Ohio and your hometown want you to fill out your census form. And you should do exactly that, for the good of the state, your community and you and your neighbors.
Oh, yes, and also to cut expenses in a federal budget desperately in need of slashing.
No matter how nosy the federal government might appear to be by asking for your phone number, your age and whether you own or rent your home, keep in mind that failure to respond only hurts yourself and your community.
That’s because whether and how you respond not only will determine how much clout your community and Ohio have in Congress, but also will be used to gauge how much federal money will be spent in your community and this state.
At the same time, failure to send in your form in a timely manner will bring a U.S. Census Bureau worker to your door, at an estimated cost of $57 with each visit.
Extra visits are necessary if you’re not home or don’t answer on the first goaround, racking up the costs to taxpayers.
In contrast, the postagepaid envelope that comes with the census form costs Uncle Sam only 42 cents.
Based on typical expenses for these personal visits in other census years, the bureau has calculated that a perfect response rate from every U.S. household would save the red-ink-drenched federal government $1.5 billion, $85 million for each percentage point increase in mail-in participation.
So, those who spend just a few minutes answering 10 simple questions on the form and mailing it back can show they care about fiscal responsibility.
The 435 seats in the U.S. House are divided among the states based on the population reflected in the head count conducted by the Census Bureau every 10 years, as the U.S. Constitution dictates.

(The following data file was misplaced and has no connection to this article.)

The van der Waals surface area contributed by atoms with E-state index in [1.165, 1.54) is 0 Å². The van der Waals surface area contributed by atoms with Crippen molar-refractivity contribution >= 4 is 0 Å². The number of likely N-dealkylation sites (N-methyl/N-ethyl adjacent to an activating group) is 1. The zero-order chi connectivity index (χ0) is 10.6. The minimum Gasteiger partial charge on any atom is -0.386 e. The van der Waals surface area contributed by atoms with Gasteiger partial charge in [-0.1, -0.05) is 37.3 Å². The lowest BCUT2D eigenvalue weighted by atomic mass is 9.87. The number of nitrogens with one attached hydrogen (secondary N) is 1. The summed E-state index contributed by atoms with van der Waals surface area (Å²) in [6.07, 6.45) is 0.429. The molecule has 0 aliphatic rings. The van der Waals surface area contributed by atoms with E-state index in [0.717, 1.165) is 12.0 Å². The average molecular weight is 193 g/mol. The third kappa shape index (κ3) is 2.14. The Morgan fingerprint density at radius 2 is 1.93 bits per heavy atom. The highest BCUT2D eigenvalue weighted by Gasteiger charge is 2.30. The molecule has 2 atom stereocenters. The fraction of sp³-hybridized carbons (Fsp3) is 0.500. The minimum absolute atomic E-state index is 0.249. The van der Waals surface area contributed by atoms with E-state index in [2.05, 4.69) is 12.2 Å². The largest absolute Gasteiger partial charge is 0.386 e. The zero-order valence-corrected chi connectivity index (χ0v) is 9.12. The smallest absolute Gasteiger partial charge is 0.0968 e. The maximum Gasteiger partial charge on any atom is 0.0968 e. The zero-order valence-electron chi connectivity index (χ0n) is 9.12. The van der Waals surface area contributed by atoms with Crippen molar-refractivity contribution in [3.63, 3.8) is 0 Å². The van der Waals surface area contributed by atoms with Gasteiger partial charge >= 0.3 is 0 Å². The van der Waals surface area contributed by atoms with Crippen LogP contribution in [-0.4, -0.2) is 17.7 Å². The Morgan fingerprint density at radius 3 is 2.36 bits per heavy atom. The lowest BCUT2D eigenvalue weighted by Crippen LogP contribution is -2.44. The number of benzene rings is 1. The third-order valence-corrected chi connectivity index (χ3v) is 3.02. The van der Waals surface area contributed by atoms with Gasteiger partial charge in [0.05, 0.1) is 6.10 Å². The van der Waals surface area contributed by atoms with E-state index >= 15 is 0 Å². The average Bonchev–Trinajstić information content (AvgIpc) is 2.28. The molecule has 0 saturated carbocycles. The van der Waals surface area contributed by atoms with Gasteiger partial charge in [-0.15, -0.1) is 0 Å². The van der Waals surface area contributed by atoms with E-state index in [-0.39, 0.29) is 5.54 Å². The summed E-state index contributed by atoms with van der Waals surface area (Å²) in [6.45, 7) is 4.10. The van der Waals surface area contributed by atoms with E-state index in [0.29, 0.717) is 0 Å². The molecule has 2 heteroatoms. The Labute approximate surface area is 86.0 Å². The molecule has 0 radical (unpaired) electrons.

Ohio’s representation in the House has fallen precipitously with each census, as populations soar in the Sun Belt and stagnate in the North.
Ohioans held 24 House seats in the 1960s and this decade have 18, but after this census, the state is expected to lose one member of its delegation and could be the only state to lose two. So counting every Ohioan is vital.
The Census Bureau is prohibited by law from giving the personal information it collects to any other agency.
And anyone who has filed a tax return, visited a doctor’s office or filled out a credit-card application can see easily that the bureau wants to know very little about Americans, compared with the personal information sought by other agencies.
Responding to the census, which is required by law, is one of Americans’ few civic duties, akin to serving on a jury or voting.
Mayor Michael B. Coleman’s pro-census pep rally at the Main Post Office on March 15 aimed to dispel irrational fears of the census.
“The census is also about resources,” he said. “It’s about money coming back to the city of Columbus that otherwise would not come back to the taxpayers and to the residents of our city.”
How much money? An estimated $400 billion in federal funding, about $1,300 per U.S. resident, is divvied up across the nation each year on the basis of demographic information revealed by the census.
Columbus and Ohio cannot afford to have any resident missed in this important count.–Columbus Dispatch